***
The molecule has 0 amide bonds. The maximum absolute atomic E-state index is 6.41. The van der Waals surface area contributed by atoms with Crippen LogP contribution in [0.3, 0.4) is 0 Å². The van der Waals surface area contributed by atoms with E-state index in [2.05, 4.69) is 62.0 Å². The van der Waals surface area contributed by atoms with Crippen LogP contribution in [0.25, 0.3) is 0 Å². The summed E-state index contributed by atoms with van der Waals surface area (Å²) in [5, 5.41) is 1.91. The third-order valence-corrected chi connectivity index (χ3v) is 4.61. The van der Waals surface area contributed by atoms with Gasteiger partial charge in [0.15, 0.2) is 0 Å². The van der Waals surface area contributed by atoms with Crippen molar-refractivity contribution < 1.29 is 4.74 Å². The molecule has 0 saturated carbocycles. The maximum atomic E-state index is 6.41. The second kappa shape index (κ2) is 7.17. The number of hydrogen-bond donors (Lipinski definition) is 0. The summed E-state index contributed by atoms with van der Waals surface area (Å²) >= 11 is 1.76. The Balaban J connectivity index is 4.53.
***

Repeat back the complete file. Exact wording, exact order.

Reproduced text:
The molecule has 0 amide bonds. The maximum absolute atomic E-state index is 6.41. The van der Waals surface area contributed by atoms with Crippen LogP contribution in [0.3, 0.4) is 0 Å². The van der Waals surface area contributed by atoms with E-state index in [2.05, 4.69) is 62.0 Å². The van der Waals surface area contributed by atoms with Crippen LogP contribution in [0.25, 0.3) is 0 Å². The summed E-state index contributed by atoms with van der Waals surface area (Å²) in [5, 5.41) is 1.91. The third-order valence-corrected chi connectivity index (χ3v) is 4.61. The van der Waals surface area contributed by atoms with Gasteiger partial charge in [0.15, 0.2) is 0 Å². The van der Waals surface area contributed by atoms with Crippen molar-refractivity contribution < 1.29 is 4.74 Å². The molecule has 0 saturated carbocycles. The maximum atomic E-state index is 6.41. The second kappa shape index (κ2) is 7.17. The number of hydrogen-bond donors (Lipinski definition) is 0. The summed E-state index contributed by atoms with van der Waals surface area (Å²) >= 11 is 1.76. The Balaban J connectivity index is 4.53.